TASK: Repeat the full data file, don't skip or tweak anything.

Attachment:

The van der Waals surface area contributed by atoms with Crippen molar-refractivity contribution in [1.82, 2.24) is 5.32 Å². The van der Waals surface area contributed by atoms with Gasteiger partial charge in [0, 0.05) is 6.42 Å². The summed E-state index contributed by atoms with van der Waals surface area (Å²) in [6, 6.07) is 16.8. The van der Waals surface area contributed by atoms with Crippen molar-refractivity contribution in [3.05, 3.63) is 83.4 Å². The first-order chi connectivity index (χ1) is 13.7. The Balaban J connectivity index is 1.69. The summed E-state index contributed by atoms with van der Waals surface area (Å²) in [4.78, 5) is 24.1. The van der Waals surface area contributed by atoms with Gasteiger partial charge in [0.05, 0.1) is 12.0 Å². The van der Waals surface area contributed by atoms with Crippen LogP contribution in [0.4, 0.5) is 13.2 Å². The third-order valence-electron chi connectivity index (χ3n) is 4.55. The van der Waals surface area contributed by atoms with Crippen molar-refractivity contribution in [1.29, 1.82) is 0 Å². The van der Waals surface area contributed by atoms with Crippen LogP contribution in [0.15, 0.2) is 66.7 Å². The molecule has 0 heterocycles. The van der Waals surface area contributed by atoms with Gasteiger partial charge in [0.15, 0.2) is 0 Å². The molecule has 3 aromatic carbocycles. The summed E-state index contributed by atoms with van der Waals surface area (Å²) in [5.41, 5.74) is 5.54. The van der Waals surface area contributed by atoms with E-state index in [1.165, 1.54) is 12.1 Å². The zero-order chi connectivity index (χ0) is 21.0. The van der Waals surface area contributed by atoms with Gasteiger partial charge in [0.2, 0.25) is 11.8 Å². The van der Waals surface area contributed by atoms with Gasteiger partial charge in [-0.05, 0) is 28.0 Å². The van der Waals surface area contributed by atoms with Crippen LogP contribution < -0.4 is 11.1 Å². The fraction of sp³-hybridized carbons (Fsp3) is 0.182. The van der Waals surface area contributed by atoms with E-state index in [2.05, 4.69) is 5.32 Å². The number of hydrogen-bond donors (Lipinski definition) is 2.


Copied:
The van der Waals surface area contributed by atoms with Crippen molar-refractivity contribution in [1.82, 2.24) is 5.32 Å². The van der Waals surface area contributed by atoms with Gasteiger partial charge in [0, 0.05) is 6.42 Å². The summed E-state index contributed by atoms with van der Waals surface area (Å²) in [6, 6.07) is 16.8. The van der Waals surface area contributed by atoms with Crippen molar-refractivity contribution in [3.05, 3.63) is 83.4 Å². The first-order chi connectivity index (χ1) is 13.7. The Balaban J connectivity index is 1.69. The summed E-state index contributed by atoms with van der Waals surface area (Å²) in [4.78, 5) is 24.1. The van der Waals surface area contributed by atoms with Gasteiger partial charge in [0.05, 0.1) is 12.0 Å². The van der Waals surface area contributed by atoms with Crippen LogP contribution in [0.4, 0.5) is 13.2 Å². The third-order valence-electron chi connectivity index (χ3n) is 4.55. The van der Waals surface area contributed by atoms with Crippen molar-refractivity contribution in [1.29, 1.82) is 0 Å². The van der Waals surface area contributed by atoms with Crippen LogP contribution in [0.15, 0.2) is 66.7 Å². The molecule has 0 heterocycles. The van der Waals surface area contributed by atoms with Gasteiger partial charge in [0.15, 0.2) is 0 Å². The molecule has 3 aromatic carbocycles. The summed E-state index contributed by atoms with van der Waals surface area (Å²) in [5.41, 5.74) is 5.54. The van der Waals surface area contributed by atoms with E-state index in [1.165, 1.54) is 12.1 Å². The zero-order chi connectivity index (χ0) is 21.0. The van der Waals surface area contributed by atoms with Gasteiger partial charge in [0.2, 0.25) is 11.8 Å². The van der Waals surface area contributed by atoms with Gasteiger partial charge in [-0.05, 0) is 28.0 Å². The van der Waals surface area contributed by atoms with Crippen LogP contribution < -0.4 is 11.1 Å². The fraction of sp³-hybridized carbons (Fsp3) is 0.182. The van der Waals surface area contributed by atoms with E-state index in [2.05, 4.69) is 5.32 Å². The number of hydrogen-bond donors (Lipinski definition) is 2.